[SciPy-User] Classification using neural networks
Wed Jul 25 14:17:23 CDT 2012
Last time I was current with machine learning (ca. 5-7 years ago), the standard advice for the first pass at any particular problem was "throw it at an SVM". I don't know if that's still the go-to consensus these days -- can anyone else weight in? (Does some kind of ensemble method routinely beat SVMs these days in the same way that SVMs were routinely beating neural networks in the early 2000s? I guess I should check out abstracts from recent NIPS conferences to find out...)
Anyway, my suggestion would be to use libSVM (which has handy command-line programs, or python bindings), either from the authors:
or as part of the scikits-learn package (which has other classification algorithms rolled in too):
Here is "A practical guide to support vector classification" by the authors of libSVM, which provides best practices for trying to train a SVM from new data:
Also, libSVM supports multi-class classification (via a one-against-rest strategy IIRC), which looks like it's what you'll need. Though I note that determining percentages of rock types from continuous input data is more of a mixture modeling task, rather than classification (or even regression). Maybe you'd want to look into fitting gaussian (or non-gaussian) mixture models. For this, scikits-learn has various tools also.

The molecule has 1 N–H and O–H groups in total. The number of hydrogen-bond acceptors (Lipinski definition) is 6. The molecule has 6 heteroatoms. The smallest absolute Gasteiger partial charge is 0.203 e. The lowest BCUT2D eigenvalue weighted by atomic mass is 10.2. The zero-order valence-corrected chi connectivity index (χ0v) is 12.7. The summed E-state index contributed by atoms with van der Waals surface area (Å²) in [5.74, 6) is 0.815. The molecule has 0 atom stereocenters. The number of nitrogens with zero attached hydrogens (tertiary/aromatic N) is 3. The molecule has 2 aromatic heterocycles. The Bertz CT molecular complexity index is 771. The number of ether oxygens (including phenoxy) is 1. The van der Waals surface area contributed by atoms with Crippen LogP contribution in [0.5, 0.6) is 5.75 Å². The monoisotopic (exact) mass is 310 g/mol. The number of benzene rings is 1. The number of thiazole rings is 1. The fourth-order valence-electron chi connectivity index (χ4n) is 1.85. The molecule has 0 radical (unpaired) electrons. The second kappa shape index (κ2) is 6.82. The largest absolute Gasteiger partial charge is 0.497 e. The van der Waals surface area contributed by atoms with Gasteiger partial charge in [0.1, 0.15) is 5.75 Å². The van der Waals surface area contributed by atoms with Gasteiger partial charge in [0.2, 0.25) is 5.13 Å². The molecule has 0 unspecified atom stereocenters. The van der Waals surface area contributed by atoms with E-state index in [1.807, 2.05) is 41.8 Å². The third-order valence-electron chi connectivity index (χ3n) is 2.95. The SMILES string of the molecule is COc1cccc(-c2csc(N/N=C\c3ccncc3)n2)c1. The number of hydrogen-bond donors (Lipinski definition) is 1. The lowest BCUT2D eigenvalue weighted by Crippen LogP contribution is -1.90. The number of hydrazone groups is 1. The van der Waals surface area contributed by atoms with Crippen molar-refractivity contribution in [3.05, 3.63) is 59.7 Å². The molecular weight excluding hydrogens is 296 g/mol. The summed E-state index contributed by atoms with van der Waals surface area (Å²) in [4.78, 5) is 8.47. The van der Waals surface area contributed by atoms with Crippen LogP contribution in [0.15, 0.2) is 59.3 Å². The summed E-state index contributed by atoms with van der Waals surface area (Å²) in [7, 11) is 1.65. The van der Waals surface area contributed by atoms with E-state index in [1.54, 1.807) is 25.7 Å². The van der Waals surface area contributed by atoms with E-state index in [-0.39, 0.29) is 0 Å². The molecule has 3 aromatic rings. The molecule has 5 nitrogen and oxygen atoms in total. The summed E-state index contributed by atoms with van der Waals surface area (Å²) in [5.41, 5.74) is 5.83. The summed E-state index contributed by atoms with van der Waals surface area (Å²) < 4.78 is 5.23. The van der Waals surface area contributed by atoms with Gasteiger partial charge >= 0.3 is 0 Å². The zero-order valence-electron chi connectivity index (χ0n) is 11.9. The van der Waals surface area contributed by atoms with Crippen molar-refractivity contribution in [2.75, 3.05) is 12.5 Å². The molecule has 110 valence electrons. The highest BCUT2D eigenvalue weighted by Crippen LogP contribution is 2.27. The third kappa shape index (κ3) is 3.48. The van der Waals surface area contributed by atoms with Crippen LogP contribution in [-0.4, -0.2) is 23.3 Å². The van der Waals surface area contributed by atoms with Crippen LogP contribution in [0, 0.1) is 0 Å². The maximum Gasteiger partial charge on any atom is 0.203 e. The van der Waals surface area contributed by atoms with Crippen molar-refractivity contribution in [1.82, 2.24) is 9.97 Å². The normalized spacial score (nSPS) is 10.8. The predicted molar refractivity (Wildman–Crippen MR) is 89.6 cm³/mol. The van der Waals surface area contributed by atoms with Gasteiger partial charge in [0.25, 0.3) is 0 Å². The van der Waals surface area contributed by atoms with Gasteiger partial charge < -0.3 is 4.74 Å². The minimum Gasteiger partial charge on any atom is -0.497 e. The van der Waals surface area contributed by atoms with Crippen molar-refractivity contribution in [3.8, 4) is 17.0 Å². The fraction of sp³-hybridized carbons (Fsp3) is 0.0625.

On Jul 25, 2012, at 2:47 PM, Nuttall, Brandon C wrote:
> I am looking for a method to do rock type identification using geophysical log data acquired from oil and gas wells. The geophysical log data are continuous recordings of a variety of bulk rock properties that change with the type and abundance of mineral constituents. What I want to do is classify the rock types (limestone, sandstone, shale, dolomite, etc) and their relative percentages. I remember reading an earlier SCIPY post about a neural network module that used training datasets to establish a classification scheme and then was run against unknown data. But, I can’t find the post and don’t remember the module name. Can anyone point me in the right direction?
> Brandon Nuttall, KRPG-1364
> Kentucky Geological Survey
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